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Tuesday, October 16, 2007

A quiet moment for me at Le Manoir de la Baronie

A quiet moment for me at Le Manoir de la Baronie enjoying the evening sun and a glass of wine

Today’s entry comes from the south-west of France, an area noted both for its wine and its marvellous medieval towns and villages and variously known as the Dordogne or Perigord. The Dordogne is the river which flows through the countryside, whilst Perigord is the district around its capital town of Perigueux.
We took our family of eight adults and eight grandchildren, to a magnificent XVth century manor house deep in the countryside at Sourzac near Mussidan. With accommodation for up to twenty people, it had walls, up to four feet thick (120cm) in places with equally massive beams in the roof. I could walk into the stone fireplace in the big hall, and there were similar large fireplaces, filled with birch logs in several of the rooms.
The house, built on a slope, was furnished with antiques and tapestries and leather bound books lay around the rooms. It had three storeys and boasted a wine cellar, games room, four-poster beds, not to mention a huge sunken jacuzzi, big enough to bathe three or four youngsters at once. There was a swimming pool, tennis court, swings and even a gym for the active amongst us, plus several acres of grounds with quiet hidden corners for those who preferred life at a more leisurely pace. Off the kitchen was a courtyard where we breakfasted outdoors on fresh croissants from the local bakery and where we had a wonderful party to celebrate one grand-daughter’s 12th birthday, the sumptious meal prepared for us by Eric, the owner of the villa, who just happened to be a highly qualified chef.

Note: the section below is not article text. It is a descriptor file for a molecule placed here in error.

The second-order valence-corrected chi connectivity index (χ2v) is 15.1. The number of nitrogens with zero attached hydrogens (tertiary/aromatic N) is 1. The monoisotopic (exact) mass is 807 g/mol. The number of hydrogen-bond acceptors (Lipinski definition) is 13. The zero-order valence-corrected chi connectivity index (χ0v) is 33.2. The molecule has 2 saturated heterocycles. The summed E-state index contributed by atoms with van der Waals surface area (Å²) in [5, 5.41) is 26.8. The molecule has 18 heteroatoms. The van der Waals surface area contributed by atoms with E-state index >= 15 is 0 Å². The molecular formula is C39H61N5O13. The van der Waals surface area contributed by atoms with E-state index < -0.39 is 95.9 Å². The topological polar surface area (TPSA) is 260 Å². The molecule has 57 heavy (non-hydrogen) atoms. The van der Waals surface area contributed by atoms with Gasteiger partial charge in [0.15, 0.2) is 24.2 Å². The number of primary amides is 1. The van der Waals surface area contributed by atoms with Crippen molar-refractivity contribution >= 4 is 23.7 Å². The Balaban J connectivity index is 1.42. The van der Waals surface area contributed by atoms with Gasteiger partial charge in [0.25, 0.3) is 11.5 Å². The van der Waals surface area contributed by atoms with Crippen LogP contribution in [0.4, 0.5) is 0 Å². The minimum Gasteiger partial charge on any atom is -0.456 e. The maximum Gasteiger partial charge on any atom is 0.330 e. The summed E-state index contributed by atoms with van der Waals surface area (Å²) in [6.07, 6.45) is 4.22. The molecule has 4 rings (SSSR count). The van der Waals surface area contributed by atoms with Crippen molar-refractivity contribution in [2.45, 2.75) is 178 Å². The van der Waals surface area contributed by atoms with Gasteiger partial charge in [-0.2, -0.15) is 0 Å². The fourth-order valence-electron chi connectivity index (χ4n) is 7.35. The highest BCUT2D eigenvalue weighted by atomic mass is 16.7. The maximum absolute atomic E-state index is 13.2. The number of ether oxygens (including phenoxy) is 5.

Because we were in such a rural area, there was an abundance of wild life, even within the grounds of our manor. Having seen our collared doves fly the nest shortly before departure to France, I was surprised to be aroused on our very first morning, by the coo-ing of a collared dove. I thought our own nesting doves must have followed us to France to join us. Another very common bird in the grounds was a green woodpecker and the nearby woods seemed full of them. We could hear their calls throughout each day, and there were several birds one would expect to see in England, for example great tits, robins, swifts, swallows, house martins, house sparrows and starlings. Perhaps the most unusual were the buzzards. A trio of them soared above our house during most of our stay, their cat-like calls identifying them long before they came into view. Rabbits and a small red squirrel with a bushy black tail appeared in the grounds and the children were fascinated to see a pair of these squirrels fighting. There were lizards galore and the boys also spotted a long yellow-and-black snake that slithered away at their approach. According to their account, it was about four feet long (120cm) but I was unable to identify it. Similarly, I could not identify a flock of small chattering birds which arrived most evenings to settle on the poplar trees. They remained for a few minutes before moving away. Other evening visitors were bats which flitted among the roof beams, much to the delight of the children.